I have never purchased a self-help book before in my life as I feel our combined lives are too complicated for solutions proposed by a life hack. Can a made-simple narrative that identifies behaviours and mindsets determine outcomes for all and sundry? It is like offering an ancient panacea for our modern-day problems.
I chanced upon Leapfrog when I stopped to look for a classic at a local bookshop in Mumbai on my way back from work a couple of weeks ago. The attractive cover caught my eye, and I decided to flip through it. But my interest was piqued when I found references in the text to certain shows and books that have left a deep impression on me – Schitt’s Creek, my favourite television sitcom; journalist Shekhar Gupta’s popular show Cut the Clutter; Maria Popova’s online curated platform The Marginalian; and a book on higher education and careers – Saikat Majumdar’s College: Pathways of Possibility. I felt I wanted to know more about a book that had benefitted from these diverse sources.
Stepping out of the comfort zone
Some of the anecdotes that authors Mukesh Sud and Priyank Narayan have used in the chapter “Nudge Yourself – Tricks That Work For You” speak to the Nobel Laureate behavioural economist Richard Thaler’s Nudge Theory. These include the etching of the image of a fly inside a urinal in Amsterdam’s Schiphol International Airport to reduce spillage, or the leadership programme at McKinsey & Company in Australia that led to the creation of a database of 80 nudges and 150 interventions customised to drive desired benefits.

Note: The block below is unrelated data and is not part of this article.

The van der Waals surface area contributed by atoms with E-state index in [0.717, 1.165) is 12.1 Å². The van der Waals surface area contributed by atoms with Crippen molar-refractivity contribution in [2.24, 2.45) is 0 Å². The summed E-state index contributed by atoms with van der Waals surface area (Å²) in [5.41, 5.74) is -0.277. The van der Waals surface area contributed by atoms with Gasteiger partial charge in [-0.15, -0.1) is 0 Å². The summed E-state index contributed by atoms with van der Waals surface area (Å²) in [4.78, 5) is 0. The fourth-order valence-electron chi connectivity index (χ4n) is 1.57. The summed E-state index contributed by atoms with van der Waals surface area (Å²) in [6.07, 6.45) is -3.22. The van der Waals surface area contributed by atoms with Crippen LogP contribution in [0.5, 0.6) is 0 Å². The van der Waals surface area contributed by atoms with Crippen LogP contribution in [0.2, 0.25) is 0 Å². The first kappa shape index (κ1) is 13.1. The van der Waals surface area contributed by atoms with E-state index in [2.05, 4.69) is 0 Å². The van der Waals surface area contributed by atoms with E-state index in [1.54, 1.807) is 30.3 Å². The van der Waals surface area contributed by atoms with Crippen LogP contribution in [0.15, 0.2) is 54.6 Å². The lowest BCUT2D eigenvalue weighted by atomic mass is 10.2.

Sud and Narayan have drawn crucially from this theory, as well as several other theories and studies, through various chapters in the book. Through these anecdotes and observations, the authors have successfully driven home the point that it is possible for a person to achieve one’s goals when they are being nudged.
The chapter “Dance with Disciplines – When Ideas Have Sex” draws upon themes and ideas that I have come across in College: Pathways of Possibility, where Majumdar has outlined forms of interdisciplinary education and particularly the idea of contra-disciplinarity, which represents the most innovative dimension of new-age interdisciplinary education, fusing subjects traditionally left apart from each other, such as computer science and music/literature.
Interestingly, the name “Dance with Disciplines – When Ideas Have Sex” resembles the titles of certain chapters in College: Pathways of Possibility, such as “The Souls of Discipline”, “The Promiscuous” and “The Contra-disciplinary”. Whilst Majumdar builds the foundations for his arguments by delving deep into the history and nature of different disciplines, Leapfrog does not go to significant depths about conflict and collaboration. Instead, Sud and Narayan have evoked mathematician and Princeton University professor Manjul Bhargava, who has likened his field of number theory to patterns in nature and sequences in music. Both Bhargava and Majumdar indicate that a contra-disciplinary education is one which brings together fundamental skills kept apart from each other, such as quantitative and qualitative abilities.